Property Covenants: Restrictive Covenants

12 min read
Restrictive covenants or property covenants, regarding land and property law, pass enforceable rights and obligations from one landowner to another on sale or from a landowner to a tenant in the same way.

As a general rule, covenants normally restrict or forbid some behaviour - for example the keeping of pets in a block of flats. You can find if there are any restrictive covenants that affect your land by checking Section C Charges Register within your title deeds and these make reference to a Schedule of restrictive covenants listed at the end of the deeds (or within the original deeds). 

During a purchase your solicitor reports to you regarding any restrictive covenants that are enforceable over the land or you can download a copy of your Office Copies (title deeds) by going to the Land Registry - click here.

Removal of and protection from Restrictive Covenants: 1) Deed of Variation and 2) Indemnity Insurance

You can often remove or vary a restrictive covenant by negotiating with your freeholder and then agreeing a Deed of Variation, drawn up by your solicitor (click to find out more). 

When you're buying a leasehold, you should find out about any restrictive covenants during the Legal Enquiries stage (click to find out more) and, if your freeholder agrees, you can get your variation deed drawn up before exchanging contracts in your conveyancing process.

Alternatively you can often protect yourself from the effects of a breach of a restrictive covenant by taking out an indemnity insurance - click to get a policy.

Title deeds are created when the land was originally sold by the landowner so the deeds may make reference to restrictions that may not effect you today (your deeds could date back hundreds of years). For example, your title deeds may have a restriction to stop the landowner using the land to trade as a butchers.

Although nowadays this is a strange restriction as you are most likely going to use the property as a residential home, however back when the deed was drafted, this restrictive covenant was important to the original land owner and they didn't want anyone who owns the land, then or in the future, to run a butcher's business from the land. This means that if any future owner of this land were to operate a butcher's from the land, the original land owner could enforce their rights to stop this using the restrictive covenant.

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What is a restrictive covenant?

A restrictive covenant can be defined as a private agreement between land owners where one party will restrict the use of its land in some way for the benefit of another's land. Restrictive covenants, once agreed between the parties, are placed in the title deeds to the property as previously stated. For simplicity in this discussion, you can think of them as something written into your deeds which restricts or prohibits you from doing something to or in the land you've bought or leased.

Restrictive covenants bind the land, not the parties involved

Another way of saying this is that a restrictive covenant 'runs with the land'. This enables a covenant to continue even when the original parties to the covenant sell the land on to other people and can continue to have force even though it was originally created many years before and might appear to be obsolete.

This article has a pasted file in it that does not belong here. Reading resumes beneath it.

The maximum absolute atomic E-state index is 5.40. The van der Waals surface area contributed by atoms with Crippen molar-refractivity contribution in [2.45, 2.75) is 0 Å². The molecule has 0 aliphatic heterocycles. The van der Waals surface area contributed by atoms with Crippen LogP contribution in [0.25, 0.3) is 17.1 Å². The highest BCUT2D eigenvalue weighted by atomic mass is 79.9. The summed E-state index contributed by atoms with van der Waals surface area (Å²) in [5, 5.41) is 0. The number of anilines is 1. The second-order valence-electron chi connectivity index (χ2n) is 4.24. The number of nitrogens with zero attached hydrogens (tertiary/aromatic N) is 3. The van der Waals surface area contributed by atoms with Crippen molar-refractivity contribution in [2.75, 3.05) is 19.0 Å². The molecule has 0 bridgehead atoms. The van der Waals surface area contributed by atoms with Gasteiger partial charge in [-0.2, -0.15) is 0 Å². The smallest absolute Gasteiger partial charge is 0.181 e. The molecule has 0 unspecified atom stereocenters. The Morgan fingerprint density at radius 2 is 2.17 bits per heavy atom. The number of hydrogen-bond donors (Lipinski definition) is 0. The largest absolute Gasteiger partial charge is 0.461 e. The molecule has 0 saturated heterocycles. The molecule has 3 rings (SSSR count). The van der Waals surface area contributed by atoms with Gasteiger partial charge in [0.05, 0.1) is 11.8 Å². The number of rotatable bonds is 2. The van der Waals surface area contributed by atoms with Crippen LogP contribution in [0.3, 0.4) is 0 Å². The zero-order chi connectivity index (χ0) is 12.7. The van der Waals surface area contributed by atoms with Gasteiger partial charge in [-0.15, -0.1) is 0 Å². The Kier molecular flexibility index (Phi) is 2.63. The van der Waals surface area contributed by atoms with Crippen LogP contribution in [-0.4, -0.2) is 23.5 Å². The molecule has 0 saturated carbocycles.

This means that if the person you are buying the land from has breached the restrictive covenant with the original land owner, you and your solicitor need to rectify the breach with the seller during the conveyancing process. Click to read what happens if you breach a restrictive covenant.

Most importantly, restrictive covenants are enforceable by one landowner against another as long as they are restrictive or 'negative' in their effect and they effectively allow a form of private planning control. One common example is where a restrictive covenant on a housing development might protect property values by stopping the modification of the appearance of individual dwellings on the development from a standard 'look', or it might restrict some activity from taking place within its boundaries.

How long do restrictive covenants last?

As touched on earlier, restrictive covenants 'run with the land' and so can theoretically pass on indefinitely or at least until they are challenged and removed by order of a court.

What happens if you breach a restrictive covenant?

The consequences of a breach of a restrictive covenant can be quite severe but will always depend on the covenant itself.

Usually the person with the benefit of the covenant (the covenantee) would serve notice on you stating that you must rectify the breach. If this is not carried out, the covenantee could apply to have the covenant enforced whatever the cost via going to court. The court, if it finds that you've breached a restrictive covenant, can grant an injunction against you regarding the breach and award:

  • Compensatory damages to reflect the diminution in the value of the benefited land by reason of the breach
  • Damages awarded in lieu of an injunction

The court may take into account what you and the covenantee (the legal person with whom you agreed the covenant) would have negotiated for the release of the covenant (for the covenant to be set aside) and whether or not the covenantee claimant may have tacitly acquiesced to the breach by failing to prevent breach while having knowledge of it.

You, as the covenantor, (the person who's had to agree to the covenant) would then have to either reimburse the covenantee or cover the costs yourself. However if the breach was known about for more than 20 years, the covenantee cannot seek to enforce that right. The financial implications depend on the breach and the extent to which this has caused problems for the original covenantee however, if in the case of a covenant not to build, you may have to take any extension down which could affect your property value.

Removing a restrictive covenants (or otherwise accommodate it)

If you are wishing to buy a property or develop on it but there is a restrictive covenant/s restricting your intended use, then there are 4 ways you might overcome this:

    Obtain Restrictive Covenant Indemnity Insurance
If you are buying a property where the current owners, or previous owners, have breached a restrictive covenant then getting an insurance policy is often be the cheapest and quickest option and protects you from attempts to enforce the covenant by the dominant owner. However, if any correspondence is made with the dominant owner about the covenant, it will be extremely difficult to get any insurer to take on the risk.

    Apply to the Upper Lands Tribunal for removal